With a dead­line rapidly approaching, North­eastern Uni­ver­sity jour­nalism stu­dent Emily Rud­isill was still scram­bling to find sources for a story on a new con­struc­tion site near his­toric ruins. A trip a few days ear­lier had yielded few useful results, so Rud­isill got creative.

I went to the con­struc­tion site alone to see what infor­ma­tion I could find. I found a hole in the fencing and decided to walk into the con­struc­tion site,” Rud­isill said. “It was the end of the day, but there were still a few workers left fin­ishing up.”

That risky move paid off: Rud­isill was soon meeting with the project’s head archi­tect, a key inter­view for her story. But what made Rudisill’s dogged­ness even bolder was the fact that her reporting wasn’t hap­pening in Boston but halfway across the world, in Amman, Jordan, where she, along with other North­eastern jour­nalism stu­dents and fac­ulty, were doc­u­menting life in the Middle East.

The five-​​week trip to the Middle East is an annual part of the Dia­logue of Civ­i­liza­tions pro­gram. Planned with a focus on Egypt, this year’s polit­ical and social upheavals prompted a move to Jordan and Turkey. Also trav­eling with the jour­nalism and pho­tog­raphy stu­dents were 13 Arabic lan­guage stu­dents from Northeastern.

Stu­dent jour­nal­ists and pho­tog­ra­phers, working closely with pro­fes­sors Car­lene Hempel, Denis Sul­livan and Robert San­sone, were respon­sible for finding orig­inal sto­ries about life and cul­ture in Jordan and Turkey, many of which were pub­lished on The Boston Globe’s Pass­port blog that doc­u­ments world events. Stu­dents blogged about their expe­ri­ences finding their own sto­ries, sources and trans­la­tors — the same work expected of any pro­fes­sional for­eign correspondent.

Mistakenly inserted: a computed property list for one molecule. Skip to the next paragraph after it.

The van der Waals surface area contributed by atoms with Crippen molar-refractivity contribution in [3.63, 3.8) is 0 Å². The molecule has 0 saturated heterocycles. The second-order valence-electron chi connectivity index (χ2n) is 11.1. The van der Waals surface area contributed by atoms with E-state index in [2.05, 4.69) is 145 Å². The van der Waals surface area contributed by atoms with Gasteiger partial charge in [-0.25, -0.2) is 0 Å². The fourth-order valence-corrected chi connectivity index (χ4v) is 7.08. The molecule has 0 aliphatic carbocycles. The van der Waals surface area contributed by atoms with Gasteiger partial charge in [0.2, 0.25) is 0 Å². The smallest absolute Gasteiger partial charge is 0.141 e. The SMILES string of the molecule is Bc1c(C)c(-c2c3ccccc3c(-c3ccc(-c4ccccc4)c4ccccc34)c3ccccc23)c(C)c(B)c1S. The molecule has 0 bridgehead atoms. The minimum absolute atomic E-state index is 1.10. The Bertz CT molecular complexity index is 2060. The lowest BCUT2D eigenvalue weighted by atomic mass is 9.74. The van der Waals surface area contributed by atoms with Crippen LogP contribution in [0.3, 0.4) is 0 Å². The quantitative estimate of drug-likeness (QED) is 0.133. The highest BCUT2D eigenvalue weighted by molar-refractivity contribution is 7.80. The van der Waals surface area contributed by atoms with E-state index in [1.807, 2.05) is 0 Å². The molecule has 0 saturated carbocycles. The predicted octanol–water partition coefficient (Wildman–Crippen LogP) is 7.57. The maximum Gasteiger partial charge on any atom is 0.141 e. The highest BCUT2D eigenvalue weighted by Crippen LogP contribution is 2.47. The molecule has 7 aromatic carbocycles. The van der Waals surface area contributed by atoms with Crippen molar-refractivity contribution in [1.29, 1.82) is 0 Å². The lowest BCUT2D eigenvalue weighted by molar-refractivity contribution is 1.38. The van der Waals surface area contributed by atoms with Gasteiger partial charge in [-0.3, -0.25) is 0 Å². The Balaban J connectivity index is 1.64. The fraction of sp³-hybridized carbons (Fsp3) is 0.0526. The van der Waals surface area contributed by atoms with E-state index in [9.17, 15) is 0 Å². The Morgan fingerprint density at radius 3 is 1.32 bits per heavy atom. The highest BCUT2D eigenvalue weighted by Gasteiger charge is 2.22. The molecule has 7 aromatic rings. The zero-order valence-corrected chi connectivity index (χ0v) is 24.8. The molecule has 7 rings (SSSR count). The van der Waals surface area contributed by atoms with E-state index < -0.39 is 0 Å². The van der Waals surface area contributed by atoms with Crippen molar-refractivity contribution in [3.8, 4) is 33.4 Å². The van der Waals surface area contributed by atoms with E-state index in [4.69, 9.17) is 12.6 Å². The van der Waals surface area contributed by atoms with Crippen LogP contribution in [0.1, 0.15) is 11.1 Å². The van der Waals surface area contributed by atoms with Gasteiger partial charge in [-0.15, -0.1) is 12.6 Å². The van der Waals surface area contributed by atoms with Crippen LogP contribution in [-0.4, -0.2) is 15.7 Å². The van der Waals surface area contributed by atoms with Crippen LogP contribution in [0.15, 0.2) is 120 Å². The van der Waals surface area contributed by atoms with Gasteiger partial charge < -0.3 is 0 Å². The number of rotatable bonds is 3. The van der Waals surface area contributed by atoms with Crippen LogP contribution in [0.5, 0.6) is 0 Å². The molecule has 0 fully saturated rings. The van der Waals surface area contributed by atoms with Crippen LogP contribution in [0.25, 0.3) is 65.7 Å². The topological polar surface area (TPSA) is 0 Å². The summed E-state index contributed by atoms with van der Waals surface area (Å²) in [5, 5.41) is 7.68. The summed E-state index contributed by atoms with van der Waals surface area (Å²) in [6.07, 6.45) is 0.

I’m sure there are jour­nal­ists here, but I’m telling you, we didn’t bump into any,” said Hempel, whose hus­band, Globe reporter Geoff Edgers, accom­pa­nied stu­dents on the trip and reported his own sto­ries from the Middle East. “We didn’t find any com­pe­ti­tion here — it’s like we were the only show in town.”

Stu­dents were working out­side their com­fort zones, unable to rely on the famil­iarity of Boston but instead forced to locate their own expert sources and nav­i­gate unknown cities.

Over the course of five weeks, the stu­dents filed sto­ries on a diverse range of topics including street art, the lives of people with dis­abil­i­ties, and the upcoming elec­tion of a new Turkish prime minister.

I teach J1 and J2 (intro­duc­tory jour­nalism courses) and stu­dents have to go out to find pieces to report, but so often they pitch things they already know about — sto­ries that come from their own uni­verse,” Hempel said. “They cannot do that here — it’s impos­sible. They have to get out, they have to talk to people, they have to figure it out from scratch. And it is the best pos­sible expe­ri­ence for jour­nal­ists to get out there and figure out.”

Katie Kriz, who par­tic­i­pated in the pho­to­jour­nalism com­po­nent of the pro­gram, said her expe­ri­ence was “dif­ferent in every way you could imagine” from what she had pre­vi­ously expe­ri­enced as a reporter and photographer.

Everyone is going to have a dif­ferent shot,” Kriz said. “It’s the per­fect place to learn pho­tog­raphy because you’re not shooting things you’ve already seen.”

A class blog includes sto­ries, pho­tographs and video from the reporting trip, plus links to indi­vidual stu­dent blogs.